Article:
What Is Honour? Just A Word
Sowmya Rajendran| June 4, 2014| 1.52 pm IST
We’ve all seen the pictures by now. Two young girls, strung up from a tree. A crowd gathered around them, demanding justice. You can’t run away from the headlines that tell you that there are others. This is by no means the only horrific instance of violence against women in the country. If you are in doubt, you can look it up on Google, as Akhilesh Yadav has told us very kindly. Ah, the benefits of having a young, educated Chief Minister!
And there will be more, of course. The reasons could be many. It could be your caste, it could be your religion, it could be your class, it could be that your attacker and your father quarreled. Or simply that you were there to be attacked. (It was the wrong time, the wrong place, the wrong dress, the defense of the accused will tell you.)
And inevitably, there will be the platitudes about the woman and her honour. A woman’s honour is priceless, after all. As if that’s the most terrible thing that has happened, not the brutality wreaked on her body, not the violation of her bodily integrity. Not even her death. Because it is better to die than live like a zindalaash, surely? The movies tell us so routinely.
Women who have suffered sexual violence either die or commit suicide, a respectable way out of the script. They used to be married off to the violator previously but we’ve progressed beyond such barbarism now (though judges still ask rape survivors if they’d like to marry the accused every once in a while).
The language of the law also tells us that a violator outrages the ‘modesty’ of a woman. Not the woman herself. It is as if her ‘modesty’, invisible to the eye, impossible to define, and selectively imposed on her because of her gender, has more reason to be aggrieved than herself, the actual human being who has to process the violence meted out to her, physically, mentally, emotionally.
In the real world, not all women who have been raped have the ‘fortune’ to die. They live on, many in secrecy, afraid that if people come to know, they would be targeted for what has happened to them. It’s been 19 years since the survivor in the infamous Suryanelli case was gang-raped but the stigma still follows her and her family. The people pointing fingers and gossiping are not thugs and outlaws but respectable citizens like you and me.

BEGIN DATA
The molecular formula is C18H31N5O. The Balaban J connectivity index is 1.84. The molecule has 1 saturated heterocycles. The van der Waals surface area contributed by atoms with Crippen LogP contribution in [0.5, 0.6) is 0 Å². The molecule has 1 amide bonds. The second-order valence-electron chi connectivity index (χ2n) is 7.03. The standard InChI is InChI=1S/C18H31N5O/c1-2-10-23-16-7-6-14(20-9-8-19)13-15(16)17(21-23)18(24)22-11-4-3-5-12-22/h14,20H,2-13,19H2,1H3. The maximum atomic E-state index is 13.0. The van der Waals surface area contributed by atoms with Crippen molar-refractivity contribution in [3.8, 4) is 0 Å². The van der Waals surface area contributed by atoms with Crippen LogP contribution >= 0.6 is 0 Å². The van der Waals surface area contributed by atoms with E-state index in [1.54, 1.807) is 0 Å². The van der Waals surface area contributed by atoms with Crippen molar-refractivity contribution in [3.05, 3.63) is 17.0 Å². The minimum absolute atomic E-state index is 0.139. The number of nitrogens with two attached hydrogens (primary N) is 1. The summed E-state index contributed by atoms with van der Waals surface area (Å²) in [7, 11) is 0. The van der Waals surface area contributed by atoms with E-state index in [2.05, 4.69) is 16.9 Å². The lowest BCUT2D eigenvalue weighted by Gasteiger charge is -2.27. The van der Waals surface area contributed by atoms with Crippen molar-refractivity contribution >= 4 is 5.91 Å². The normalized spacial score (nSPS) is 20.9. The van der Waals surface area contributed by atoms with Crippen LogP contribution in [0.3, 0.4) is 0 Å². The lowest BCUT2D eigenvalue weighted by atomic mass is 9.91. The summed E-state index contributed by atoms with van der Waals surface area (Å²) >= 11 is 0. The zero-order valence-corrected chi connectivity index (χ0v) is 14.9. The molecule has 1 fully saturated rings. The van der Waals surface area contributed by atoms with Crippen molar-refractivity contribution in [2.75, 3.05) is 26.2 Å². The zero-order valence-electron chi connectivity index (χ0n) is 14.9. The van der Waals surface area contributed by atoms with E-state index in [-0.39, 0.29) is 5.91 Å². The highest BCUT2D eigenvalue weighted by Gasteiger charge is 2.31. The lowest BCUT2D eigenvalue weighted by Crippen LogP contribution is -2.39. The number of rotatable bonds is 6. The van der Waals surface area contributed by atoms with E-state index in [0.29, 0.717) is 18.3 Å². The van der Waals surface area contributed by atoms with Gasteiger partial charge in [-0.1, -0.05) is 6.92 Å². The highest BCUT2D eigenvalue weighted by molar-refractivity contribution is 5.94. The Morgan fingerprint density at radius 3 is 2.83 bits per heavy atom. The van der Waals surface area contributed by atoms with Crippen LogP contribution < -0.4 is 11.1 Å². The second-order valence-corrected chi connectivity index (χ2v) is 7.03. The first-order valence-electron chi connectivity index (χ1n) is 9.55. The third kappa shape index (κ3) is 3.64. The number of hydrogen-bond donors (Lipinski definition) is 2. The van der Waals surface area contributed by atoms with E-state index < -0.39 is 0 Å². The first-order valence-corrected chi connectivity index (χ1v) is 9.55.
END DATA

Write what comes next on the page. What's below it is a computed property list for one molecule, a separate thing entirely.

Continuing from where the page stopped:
The people who denied Suzette Jordan a job because she was the Park Street survivor were not hardened criminals who have no humanity in them. They are the same people who are outraged every time a rape case makes the headlines, saddened that in a nation so full of ‘culture’, something like this happens. They are also the same people who will thoughtlessly say that an IPL team was ‘raped’ by another because of how badly they lost the game. Because in the game of rape, it is the victim who is the joke and the perpetrator who is the victor. And even as we hotly debate Delhi, Mumbai, Badaun, and many more cities, towns, and villages, this is what many of us believe.
For as long as we discuss rape within the ambit of modesty and honour, it will continue to happen. It becomes the victim’s duty to demonstrate to the world that she was indeed in possession of modesty and honour, in the first place, for her to have been stripped of them. In other words, she must prove that she did not ‘deserve’ to be raped.
The victim’s ‘dishonouring’ is not limited to her, it extends to her family, her clan, her community. Which is why sexual violence is so high, inevitable, in communal and ethnic conflicts. Because ‘desecrating’ the women of one community is to emasculate the men of that community. It is to throw open a challenge that their honour is easy to sway. Like strange fruit hanging from the trees. Here is the fruit for the crows to pluck, here is a strange and bitter crop, grown out of the seeds that we all help sow.
raed more here- http://www.thenewsminute.com/
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